A friend of mine made a Steampunk Duffman (Simpsons) costume! It was pretty rad.
We had fun taking photos where Duffman was being useless but looking cool, and the ladies were “doing all the work” (err- driving the ship, and navigating… or something).
Want some other inspiration for steampunk characters?
Steampunk Batman and Ivy raddad.tumblr.com
Star Wars steampunk! Source: Steampunk Fashion
Steampunk Abraham Lincoln vampire hunter costume-works.com
Steampunk Cyberman. Doctor Who via kyoob on etsy
Steampunk Disney polyvore.com/disney_steampunk
It need not be a specific character, either! Try brainstorming ideas for a steampunk pirate, ballerina, ringmaster, US president, playboy bunny, zombie … the options are endless!
Use one of these ideas or come up with your own! Use some of the ideas presented here and do a little bit of research if you need help brainstorming. Feel free to write me and I’ll help you out too! I’d love to see a steampunk version of Winnie the Pooh, Inspector Gadget, Madonna, or Captain Planet for example. Why not?
1. c. OR Choose a mythological creature
My friend and I hinted at the fae with our costumes seeing as we both wore wings. Together we decided we were ice and fire, or sun and moon… or something like that… yeah….
Let’s take a closer look at my wings (the brown owl-feather ones) :
Cool, eh? You may never suspect that I found these at Party City around halloween time, though you can shop their wings online year-round. I did absolutely nothing to them; that center diamon-jewel thing was part of them from the get-go! The only catch is that they aren’t too fantastically made, so the feathers fall out after a few uses, but that’s where I got the feather for my hat!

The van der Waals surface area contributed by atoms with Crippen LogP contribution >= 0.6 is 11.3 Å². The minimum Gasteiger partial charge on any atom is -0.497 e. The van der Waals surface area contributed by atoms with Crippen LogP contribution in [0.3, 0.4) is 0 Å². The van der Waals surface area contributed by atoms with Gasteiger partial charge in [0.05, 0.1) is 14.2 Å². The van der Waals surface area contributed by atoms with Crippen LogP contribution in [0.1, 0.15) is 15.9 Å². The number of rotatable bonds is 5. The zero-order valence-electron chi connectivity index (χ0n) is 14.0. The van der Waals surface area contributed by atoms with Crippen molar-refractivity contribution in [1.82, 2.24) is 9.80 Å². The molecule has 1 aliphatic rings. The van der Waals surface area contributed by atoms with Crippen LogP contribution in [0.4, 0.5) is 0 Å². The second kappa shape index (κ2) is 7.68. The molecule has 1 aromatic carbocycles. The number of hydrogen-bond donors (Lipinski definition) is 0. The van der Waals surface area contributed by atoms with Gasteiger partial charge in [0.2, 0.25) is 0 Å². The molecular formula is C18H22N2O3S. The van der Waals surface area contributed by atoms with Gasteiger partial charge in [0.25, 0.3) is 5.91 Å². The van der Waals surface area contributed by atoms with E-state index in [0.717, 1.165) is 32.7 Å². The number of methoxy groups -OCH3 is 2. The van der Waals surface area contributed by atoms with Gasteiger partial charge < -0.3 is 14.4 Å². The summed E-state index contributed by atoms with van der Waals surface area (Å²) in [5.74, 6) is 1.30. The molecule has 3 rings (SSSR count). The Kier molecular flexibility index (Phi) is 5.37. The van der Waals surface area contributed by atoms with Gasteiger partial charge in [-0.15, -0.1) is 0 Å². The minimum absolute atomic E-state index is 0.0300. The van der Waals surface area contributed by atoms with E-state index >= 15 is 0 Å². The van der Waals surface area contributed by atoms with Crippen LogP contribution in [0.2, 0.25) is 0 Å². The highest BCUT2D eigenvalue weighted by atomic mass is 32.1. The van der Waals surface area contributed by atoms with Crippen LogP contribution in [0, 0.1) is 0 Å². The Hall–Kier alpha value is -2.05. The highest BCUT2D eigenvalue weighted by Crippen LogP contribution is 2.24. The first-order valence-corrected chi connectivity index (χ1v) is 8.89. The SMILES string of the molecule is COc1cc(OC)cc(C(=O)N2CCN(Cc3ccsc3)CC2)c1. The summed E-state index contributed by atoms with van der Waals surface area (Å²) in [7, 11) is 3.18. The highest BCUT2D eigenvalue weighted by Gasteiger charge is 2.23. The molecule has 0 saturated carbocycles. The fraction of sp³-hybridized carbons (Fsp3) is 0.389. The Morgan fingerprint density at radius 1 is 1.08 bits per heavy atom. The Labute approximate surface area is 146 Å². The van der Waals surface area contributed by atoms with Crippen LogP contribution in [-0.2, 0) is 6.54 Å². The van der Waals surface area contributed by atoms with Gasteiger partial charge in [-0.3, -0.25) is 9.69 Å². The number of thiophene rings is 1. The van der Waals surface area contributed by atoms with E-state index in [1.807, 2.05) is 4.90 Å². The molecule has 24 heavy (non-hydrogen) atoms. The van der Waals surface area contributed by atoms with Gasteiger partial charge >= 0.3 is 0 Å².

Pan, Unicorn, Merfolk, Centaurs, Faeries/Fairies, Narwhals… There are a lot of options. Why do the fae need technology when perhaps they can do it all with magic? Because it’s fun. And they’re Tesla fans. I don’t know. Go ask the good folk.
The joy with being a mythological character is you can always say that something you’re wearing (or doing) is just, uh… magic! uh.. yeah- that’s it. It gives a bit more freedom.
2. Add technology!
Ideally, one wouldn’t just glue gears to something and call it steampunk (not that I’m above that… check out my home-made mini top hat below).
One of the coolest things about steampunk is the idea of technological innovation.
A friend of mine made these amazing wings below. Yes, they opened and unfurled as well. Pretty darn cool I must say! (though, he did say they got heavy after a while… The prices one pays to look awesome). He does this stuff professionally, so feel free to contact him for commissions.
You can go buy some of your own on Etsy (via someone I don’t know, but they sure look great):
TGTstudios on Etsy
Another gent at the event wore this backpack of gadgetry.
It’s quite popular to turn old nerf or play guns into Steampunk guns:
There’s a pretty good tutorial on painting your own gun here
I made one too- you can see it hanging from my belt below:
When in doubt, just remember- What Would Tesla Do?
What would Tesla do? Yes, this is seriously a shirt you can buy from redbubble.net